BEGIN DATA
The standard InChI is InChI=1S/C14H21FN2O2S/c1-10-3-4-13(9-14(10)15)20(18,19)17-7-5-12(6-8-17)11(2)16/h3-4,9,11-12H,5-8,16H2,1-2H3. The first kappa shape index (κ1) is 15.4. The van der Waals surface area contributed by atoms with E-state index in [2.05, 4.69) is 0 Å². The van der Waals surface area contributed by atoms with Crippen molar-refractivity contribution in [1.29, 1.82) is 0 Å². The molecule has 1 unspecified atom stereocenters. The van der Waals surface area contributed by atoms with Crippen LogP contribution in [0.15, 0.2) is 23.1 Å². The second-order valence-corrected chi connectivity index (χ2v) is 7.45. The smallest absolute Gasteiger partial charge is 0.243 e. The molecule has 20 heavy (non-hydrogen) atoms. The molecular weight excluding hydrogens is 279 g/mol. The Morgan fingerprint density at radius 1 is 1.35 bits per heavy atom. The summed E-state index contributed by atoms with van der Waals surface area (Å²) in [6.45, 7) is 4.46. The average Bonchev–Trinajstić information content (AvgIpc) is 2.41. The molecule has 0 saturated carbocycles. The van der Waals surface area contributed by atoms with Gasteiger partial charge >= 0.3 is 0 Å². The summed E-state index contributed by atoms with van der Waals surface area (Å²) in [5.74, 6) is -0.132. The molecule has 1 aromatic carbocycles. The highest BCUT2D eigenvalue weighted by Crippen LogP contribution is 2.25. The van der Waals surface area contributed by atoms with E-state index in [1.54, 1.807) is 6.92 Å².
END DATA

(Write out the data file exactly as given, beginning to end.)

The standard InChI is InChI=1S/C14H21FN2O2S/c1-10-3-4-13(9-14(10)15)20(18,19)17-7-5-12(6-8-17)11(2)16/h3-4,9,11-12H,5-8,16H2,1-2H3. The first kappa shape index (κ1) is 15.4. The van der Waals surface area contributed by atoms with E-state index in [2.05, 4.69) is 0 Å². The van der Waals surface area contributed by atoms with Crippen molar-refractivity contribution in [1.29, 1.82) is 0 Å². The molecule has 1 unspecified atom stereocenters. The van der Waals surface area contributed by atoms with Crippen LogP contribution in [0.15, 0.2) is 23.1 Å². The second-order valence-corrected chi connectivity index (χ2v) is 7.45. The smallest absolute Gasteiger partial charge is 0.243 e. The molecule has 20 heavy (non-hydrogen) atoms. The molecular weight excluding hydrogens is 279 g/mol. The Morgan fingerprint density at radius 1 is 1.35 bits per heavy atom. The summed E-state index contributed by atoms with van der Waals surface area (Å²) in [6.45, 7) is 4.46. The average Bonchev–Trinajstić information content (AvgIpc) is 2.41. The molecule has 0 saturated carbocycles. The van der Waals surface area contributed by atoms with Gasteiger partial charge >= 0.3 is 0 Å². The summed E-state index contributed by atoms with van der Waals surface area (Å²) in [5.74, 6) is -0.132. The molecule has 1 aromatic carbocycles. The highest BCUT2D eigenvalue weighted by Crippen LogP contribution is 2.25. The van der Waals surface area contributed by atoms with E-state index in [1.54, 1.807) is 6.92 Å².